Interestingly if you notice in the ad above it says that they were opening Captain D’s in Carlton Hotel. Thats the hotel that now has the Korean restaurant KOREA GWAN (previously called Koryokwan).

Anyway, if anyone has any more info or photos please let me know.

50s to 90s Art

Gulf War ANSI Art

Found these vintage ANSI art relating to the 1990 Gulf War and thought they were super interesting. I use to love ANSI and ASCII art back in the day and if I remember correctly, my first digital porn image I had was a black and white ASCII drawing sometime back in the 80s which a friend had given to me on a 5.25 floppy. Source

50s to 90s Automotive

The Old Rolls Royce Taxi was Found in Saudi!

There’s an old story from back in the 70s about a man who wasn’t dressed well walking into the Rolls Royce dealer in Kuwait to check out the cars. The man asked the salesman how much the car cost and the salesman replied that he wouldn’t be able to afford it. The man left the dealership upset but came up with an idea for payback. A few days later he went to the dealership again and purchased the Rolls Royce. He then registered it as a taxi cab and had it painted orange with a white stripe.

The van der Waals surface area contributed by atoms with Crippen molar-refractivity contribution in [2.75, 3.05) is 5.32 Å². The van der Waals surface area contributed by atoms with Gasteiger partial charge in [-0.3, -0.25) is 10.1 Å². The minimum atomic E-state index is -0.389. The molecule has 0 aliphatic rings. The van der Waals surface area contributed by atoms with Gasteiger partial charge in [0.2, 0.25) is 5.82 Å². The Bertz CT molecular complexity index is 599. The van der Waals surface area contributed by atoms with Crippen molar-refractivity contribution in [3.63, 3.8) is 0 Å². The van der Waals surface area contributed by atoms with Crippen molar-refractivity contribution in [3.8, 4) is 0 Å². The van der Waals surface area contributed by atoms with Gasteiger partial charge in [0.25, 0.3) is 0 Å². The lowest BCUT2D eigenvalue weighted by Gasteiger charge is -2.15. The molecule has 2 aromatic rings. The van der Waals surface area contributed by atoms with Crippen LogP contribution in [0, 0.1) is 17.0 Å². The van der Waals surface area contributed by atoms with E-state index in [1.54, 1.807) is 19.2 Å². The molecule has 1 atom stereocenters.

The man then put the taxi into service and was regularly picking up passengers and he even used to park it in front of the dealership just to mess with them even more. Eventually the dealership reached out to the man apologizing to him and offered to buy back the car from him and give him a more expensive one in return.

The man accepted and he handed the orange Rolls Royce to the dealership and got a new one in return. The orange Rolls was thought to have been repainted back to its original color and then resold, but, the car was recently found at a scrapyard in Khafji, Saudi Arabia, complete in its original orange paint and still had the original red license plates!

That’s pretty insane! You can check out the video by Bin Zuayd on YouTube embeded above or visit his Instagram account @khalid_eisaa to watch it there.

50s to 90s Information

The History of the Seif Palace Clock

I’ve been driving by Seif Palace all my life and I never thought about the clock itself and I don’t think many other people have either. A couple of months ago a friend of mine shared a short article from a 1962 issue of a newspaper which spoke about the clock install and it caught my interest so much so that I spent the past two months trying to dig out as much information as possible. I wanted to find pictures of the clock under construction, maybe sketches of the design or photos of the installation. But after two months of trying, I think I’ve hit a wall and I’ve decided to give up. Although I managed to find interesting information, I didn’t have any new visuals to accompany the information which deflated me. Instead of throwing out all the information I’ve managed to gather, I figured I’d still share whatever I found, even though I didn’t have any photos to accompany the research.